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Full text of "Political Science Of The State"


of Athens, of the sea-states, their confederates, than was ex-
ercised by Sparta in her supremacy. Nor were the rich at
home more bled for public uses than they could bear, for
otherwise the state would have soon sunk, but it was for them
a, pleasant home as it was for the poor and for the crowds of
aliens. And we must not forget, in estimating the policy of
ancient states according to its moral character, that the sense
of personal rights over against the interests of the whole com-
munity, or of the leading element in it, was but small.

We close what we have to say on democratic states with
_ .    ,         the mention of some particulars  wherein  the
Modern aemocra-                                                           *
cy and ancient.      modern democracy differs   from  the  ancient.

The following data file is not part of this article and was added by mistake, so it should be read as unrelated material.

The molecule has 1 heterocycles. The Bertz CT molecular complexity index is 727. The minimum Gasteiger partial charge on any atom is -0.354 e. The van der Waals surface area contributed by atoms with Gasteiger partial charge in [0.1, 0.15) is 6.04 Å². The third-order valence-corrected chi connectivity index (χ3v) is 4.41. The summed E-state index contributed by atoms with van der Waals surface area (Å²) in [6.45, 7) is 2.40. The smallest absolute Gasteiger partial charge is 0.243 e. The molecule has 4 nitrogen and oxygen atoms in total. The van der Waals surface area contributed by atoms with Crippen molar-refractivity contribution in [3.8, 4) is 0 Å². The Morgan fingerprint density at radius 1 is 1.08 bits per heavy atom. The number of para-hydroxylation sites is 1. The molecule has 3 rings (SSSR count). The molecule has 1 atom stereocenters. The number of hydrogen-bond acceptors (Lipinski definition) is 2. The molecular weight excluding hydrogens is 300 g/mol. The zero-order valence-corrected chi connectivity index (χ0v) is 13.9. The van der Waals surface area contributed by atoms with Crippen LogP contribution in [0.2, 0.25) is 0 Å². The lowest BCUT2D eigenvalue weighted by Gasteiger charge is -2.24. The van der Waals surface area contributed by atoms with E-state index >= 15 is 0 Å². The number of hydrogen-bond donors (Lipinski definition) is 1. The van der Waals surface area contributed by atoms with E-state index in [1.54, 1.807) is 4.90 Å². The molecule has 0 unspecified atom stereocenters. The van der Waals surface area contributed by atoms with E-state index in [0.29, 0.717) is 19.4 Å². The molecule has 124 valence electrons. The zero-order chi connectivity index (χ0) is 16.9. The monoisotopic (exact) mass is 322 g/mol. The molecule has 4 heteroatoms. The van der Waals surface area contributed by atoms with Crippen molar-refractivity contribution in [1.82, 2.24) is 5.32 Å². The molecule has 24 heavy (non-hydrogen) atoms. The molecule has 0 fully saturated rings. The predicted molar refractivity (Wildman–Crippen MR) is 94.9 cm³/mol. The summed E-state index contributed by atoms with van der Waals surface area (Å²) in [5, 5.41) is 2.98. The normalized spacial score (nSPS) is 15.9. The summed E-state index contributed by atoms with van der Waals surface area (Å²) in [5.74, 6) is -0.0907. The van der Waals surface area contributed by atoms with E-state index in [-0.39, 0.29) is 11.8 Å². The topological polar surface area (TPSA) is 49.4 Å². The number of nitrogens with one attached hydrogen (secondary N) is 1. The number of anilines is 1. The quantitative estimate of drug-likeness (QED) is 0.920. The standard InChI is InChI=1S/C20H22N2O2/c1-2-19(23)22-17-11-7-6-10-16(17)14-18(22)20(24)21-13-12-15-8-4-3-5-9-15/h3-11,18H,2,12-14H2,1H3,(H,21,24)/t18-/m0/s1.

And here it may be doubted whether modern democracy
may be spoken of as a genus without noticing the differences
between the manifestation of its spirit in different countries.
The great contrast between the latest forms is that between
the French type and the type in the United States.    And
here we cannot separate the genius of the two races from the
color which their attempts at constructing new governments
have taken.    Equally important is it also to estimate the
bearing of their past political habits upon their judgments
when they were called upon to build up new fabrics of gov-
ernment.    The French, after their work of destruction was
over, had no habits of self-government to start with upon a
new career.   That was the crime of the old regime that it put
out of the way what it could of self-government, and lived on
amid changes of opinion as to all subjects of thought, blind in
regard to tendencies until the tendencies could not be con-
trolled.   The inheritance of the French democrats consisted in
theories of rights, in letting speculation preside over the work
of reconstructing society.    The American change of forms—
I refer to the colonies' entire independence on the mother
country, and to the union of states — was altogether different
The colonies had been used to self-government in the minor
divisions of the communities and in the general affairs of the